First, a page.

Channel Tunnel

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Channel Tunnel. The earliest detailed proposal for a tunnel dates from the peace of Amiens in 1802, suggesting two tunnels with horse-drawn vehicles and stabling facilities. Mercifully it was not built. The invention of railways made the project more practical. The London, Chatham, and Dover Company made some exploratory digs and an English Channel Company was formed in 1872. A rival enterprise, sponsored by the South Eastern Company, began operations at Shakespeare Cliff in 1881. But in 1883 both schemes were abandoned, partly for strategic reasons. After the development of an Entente with France in the 1900s, the argument could be put into reverse. In 1966, the prime ministers of France and Britain pledged themselves to have the tunnel built. Financial difficulties caused the project to languish but a further agreement was signed in 1986. By this time opinion had hardened against a bridge and in favour of a rail tunnel only. Work began in December 1987, the main difficulties being financial rather than technological. The link from each side was established in December 1990 and the tunnelling completed by June 1991. The official opening by President Mitterrand and Queen Elizabeth II was in May 1994. After a series of embarrassing and entertaining mishaps, the first travellers passed through in November 1994. There are two rail tunnels, conveying cars and freight, and a smaller service tunnel. From Waterloo station to Paris is a three-hour run for passengers but the permanent terminal is intended for St Pancras. The tunnel is 31 miles long, second only to the Seikan tunnel in Japan.

J. A. Cannon

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Channel Tunnel, popularly called the "Chunnel," a three-tunnel railroad connection running under the English Channel, connecting Folkestone, England, and Calais, France. The tunnels are 31 mi (50 km) long. There are two rail tunnels, each 25 ft (7.6 m) in diameter, and a central tunnel, 16 ft (4.8 m) in diameter, that is used for maintenance and ventilation. The depth of the tunnels below the seabed averages about 150 ft (45 m). The project was a joint English and French venture, with a concession to operate the tunnel (until 2086) granted to Eurotunnel, a private company, and is the centerpiece of a high-speed rail link between London and Paris.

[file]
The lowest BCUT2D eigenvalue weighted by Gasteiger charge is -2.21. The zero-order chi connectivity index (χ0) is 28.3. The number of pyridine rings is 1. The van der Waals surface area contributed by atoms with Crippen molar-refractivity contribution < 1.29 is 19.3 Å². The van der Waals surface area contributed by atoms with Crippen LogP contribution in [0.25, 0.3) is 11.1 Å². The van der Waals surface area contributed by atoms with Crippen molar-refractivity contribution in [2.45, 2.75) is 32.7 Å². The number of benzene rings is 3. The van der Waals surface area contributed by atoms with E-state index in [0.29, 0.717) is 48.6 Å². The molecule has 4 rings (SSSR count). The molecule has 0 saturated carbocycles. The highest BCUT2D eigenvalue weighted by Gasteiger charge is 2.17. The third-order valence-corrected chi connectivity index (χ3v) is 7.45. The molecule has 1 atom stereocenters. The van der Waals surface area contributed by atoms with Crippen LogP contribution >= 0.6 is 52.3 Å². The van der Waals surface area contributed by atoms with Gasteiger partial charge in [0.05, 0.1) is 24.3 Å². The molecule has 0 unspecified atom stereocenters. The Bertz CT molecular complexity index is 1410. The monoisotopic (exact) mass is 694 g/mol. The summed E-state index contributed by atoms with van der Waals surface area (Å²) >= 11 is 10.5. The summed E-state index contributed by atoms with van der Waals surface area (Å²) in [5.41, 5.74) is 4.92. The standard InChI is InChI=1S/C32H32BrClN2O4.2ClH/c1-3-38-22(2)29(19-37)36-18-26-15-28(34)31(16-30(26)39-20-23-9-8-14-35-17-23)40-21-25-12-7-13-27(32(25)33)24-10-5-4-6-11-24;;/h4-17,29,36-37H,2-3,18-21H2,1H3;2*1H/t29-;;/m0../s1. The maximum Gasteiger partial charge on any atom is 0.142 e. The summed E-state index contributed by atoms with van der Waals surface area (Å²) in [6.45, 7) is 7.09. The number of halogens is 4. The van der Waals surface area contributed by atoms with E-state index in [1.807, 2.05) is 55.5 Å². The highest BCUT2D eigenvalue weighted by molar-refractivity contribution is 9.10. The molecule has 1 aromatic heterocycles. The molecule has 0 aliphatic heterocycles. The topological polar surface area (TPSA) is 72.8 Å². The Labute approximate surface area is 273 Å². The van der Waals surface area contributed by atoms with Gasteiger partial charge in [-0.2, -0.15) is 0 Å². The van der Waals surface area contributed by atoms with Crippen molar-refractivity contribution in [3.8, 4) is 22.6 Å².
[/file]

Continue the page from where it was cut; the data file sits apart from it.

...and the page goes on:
The project began with the signing of the Channel Tunnel Treaty between France and Britain in 1986; passenger service began in 1994. Freight trains and automobile- and truck-shuttle trains also use the tunnel. A higher than expected cost of digging the tunnels and lower than predicted tunnel traffic levels left Eurotunnel with huge debts, the repayment of which strained the finances of the company, threatened the company with insolvency, and led a French court to grant (2006) Eurotunnel creditor protection while the company reorganized (as Groupe Eurotunnel in 2007) and restructured its debt.

See G. Anderson and B. Roskrow, The Channel Tunnel Story (1994); T. Byrd, Making of the Channel Tunnel (1994); C. J. Kirkland, ed., Engineering the Channel Tunnel (1995).

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Channel Tunnel (Chunnel) Railway tunnel under the English Channel, 49km (30.6mi) long. The first Channel tunnel was proposed in 1802 by a French engineer. A start was made in 1882, but soon abandoned for defence reasons. Another false start was made in the 1970s. In 1985, Eurotunnel, a joint French-English private company, was granted a 55-year concession to finance and operate the tunnel. The French and English sections were linked in 1990, and the tunnel became operational in 1994. Consisting of two railway tunnels and one service tunnel, it links Folkestone, s England, with Calais, n France. A tunnel fire in November 1996 raised safety fears.

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Channel Tunnel a railway tunnel under the English Channel, linking the coasts of England and France, opened in 1994 and 49 km (31 miles) long. The name considerably predates the actual tunnel, as the idea was discussed in the 19th century. The humorous blend Chunnel, referring to such a project, is found from the 1920s.